The role of Turmeric or Haldi in an Indian kitchen is quite important, in fact we Indians use Haldi in almost all our preparations. When it comes to Indian cuisine Haldi is one of the most integral ingredient needed and it holds a very honourable position on our kitchen shelves. We all are also aware that Haldi has medicinal properties too. This very Indian spice is quite popular for its healing and anti-inflammatory properties. This is one reason we use Haldi as a medicine too.
Indian weddings have a series of rituals which are carried out very carefully, this is because of the fact that each and every ritual has some significance and is unique in itself. And Indians carry out their rituals with great care as they are quite particular about their customs and traditions. Let me take you through this wonderful and beautiful ritual of Haldi in our Indian weddings.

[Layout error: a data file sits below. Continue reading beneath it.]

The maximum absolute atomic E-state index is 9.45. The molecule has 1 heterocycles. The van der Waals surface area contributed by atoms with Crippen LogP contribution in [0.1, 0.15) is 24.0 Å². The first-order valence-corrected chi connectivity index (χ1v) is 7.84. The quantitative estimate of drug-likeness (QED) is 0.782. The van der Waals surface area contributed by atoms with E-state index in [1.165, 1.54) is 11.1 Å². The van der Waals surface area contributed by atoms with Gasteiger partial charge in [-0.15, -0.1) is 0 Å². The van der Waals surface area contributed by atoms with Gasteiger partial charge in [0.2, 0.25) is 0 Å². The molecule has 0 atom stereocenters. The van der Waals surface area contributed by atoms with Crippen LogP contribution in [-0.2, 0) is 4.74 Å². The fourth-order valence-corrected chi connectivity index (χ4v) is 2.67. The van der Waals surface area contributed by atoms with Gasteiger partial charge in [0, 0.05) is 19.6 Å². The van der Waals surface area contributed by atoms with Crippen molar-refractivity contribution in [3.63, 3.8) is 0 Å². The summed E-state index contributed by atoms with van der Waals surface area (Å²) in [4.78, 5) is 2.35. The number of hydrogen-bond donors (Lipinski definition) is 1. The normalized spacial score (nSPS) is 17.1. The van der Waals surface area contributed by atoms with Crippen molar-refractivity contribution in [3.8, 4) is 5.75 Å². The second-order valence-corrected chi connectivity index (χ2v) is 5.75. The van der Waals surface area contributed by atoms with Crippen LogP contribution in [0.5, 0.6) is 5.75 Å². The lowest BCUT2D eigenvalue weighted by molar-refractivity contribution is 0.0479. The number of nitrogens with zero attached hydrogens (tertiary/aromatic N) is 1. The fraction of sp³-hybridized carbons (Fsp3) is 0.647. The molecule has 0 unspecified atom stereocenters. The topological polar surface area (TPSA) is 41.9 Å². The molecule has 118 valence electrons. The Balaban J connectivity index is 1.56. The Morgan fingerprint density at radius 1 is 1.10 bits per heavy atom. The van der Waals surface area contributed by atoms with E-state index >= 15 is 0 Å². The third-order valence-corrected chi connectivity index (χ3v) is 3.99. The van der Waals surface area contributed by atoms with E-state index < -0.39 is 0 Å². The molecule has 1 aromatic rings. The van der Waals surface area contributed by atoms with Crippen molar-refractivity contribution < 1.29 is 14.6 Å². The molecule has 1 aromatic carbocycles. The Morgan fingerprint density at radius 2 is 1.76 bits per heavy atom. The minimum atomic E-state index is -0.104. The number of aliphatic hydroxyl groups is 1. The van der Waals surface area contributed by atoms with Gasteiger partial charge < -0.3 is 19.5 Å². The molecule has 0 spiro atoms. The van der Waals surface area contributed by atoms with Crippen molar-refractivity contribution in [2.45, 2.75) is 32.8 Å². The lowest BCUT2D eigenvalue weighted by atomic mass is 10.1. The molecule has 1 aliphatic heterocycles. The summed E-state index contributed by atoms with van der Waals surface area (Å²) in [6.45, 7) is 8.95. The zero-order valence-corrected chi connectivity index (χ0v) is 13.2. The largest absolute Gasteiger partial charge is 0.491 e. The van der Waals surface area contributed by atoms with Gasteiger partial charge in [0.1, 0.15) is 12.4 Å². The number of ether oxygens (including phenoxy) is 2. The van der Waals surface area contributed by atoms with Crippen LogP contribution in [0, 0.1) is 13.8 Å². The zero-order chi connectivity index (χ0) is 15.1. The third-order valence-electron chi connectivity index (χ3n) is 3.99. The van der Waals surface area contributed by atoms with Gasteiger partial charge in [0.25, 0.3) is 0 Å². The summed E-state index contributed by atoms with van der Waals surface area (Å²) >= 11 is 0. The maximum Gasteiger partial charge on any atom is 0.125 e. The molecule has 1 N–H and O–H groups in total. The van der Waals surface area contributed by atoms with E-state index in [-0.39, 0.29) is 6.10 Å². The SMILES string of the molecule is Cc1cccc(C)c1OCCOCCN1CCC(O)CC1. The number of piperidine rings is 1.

Haldi And Its Role In Indian Wedding Traditions
Apart from all these goody factors of Haldi, this spice also holds a very important place in the Indian traditions too. Do I need to name where? Yes you get it right ! In the Indian weddings of course. This amazing spice is so important in our Indian weddings that there is a dedicated ceremony with its name itself, and that is The Haldi Ceremony. This is an extremely wonderful ceremony and at the same time it’s absolutely beautiful. Basically what happens is that a paste made of our master spice Haldi is applied on the bodies of the to be bride and groom.
Haldi hai Or Holi Hai
This ceremony is full of fun for both, the bride and groom and also for their family members. I remember during my Haldi ceremony each and every one played Holi with Haldi. It was so much fun to see everyone smiling and giggling around, it was a moment of mixed emotions for me. However it might not be the same case in all weddings, some carry out this ritual in a more sophisticated way. I wanted to add this point as I feel it is a fun element in this tradition, it can leave one with memories for a life time.
Haldi Ceremony: Know This Beautiful Ritual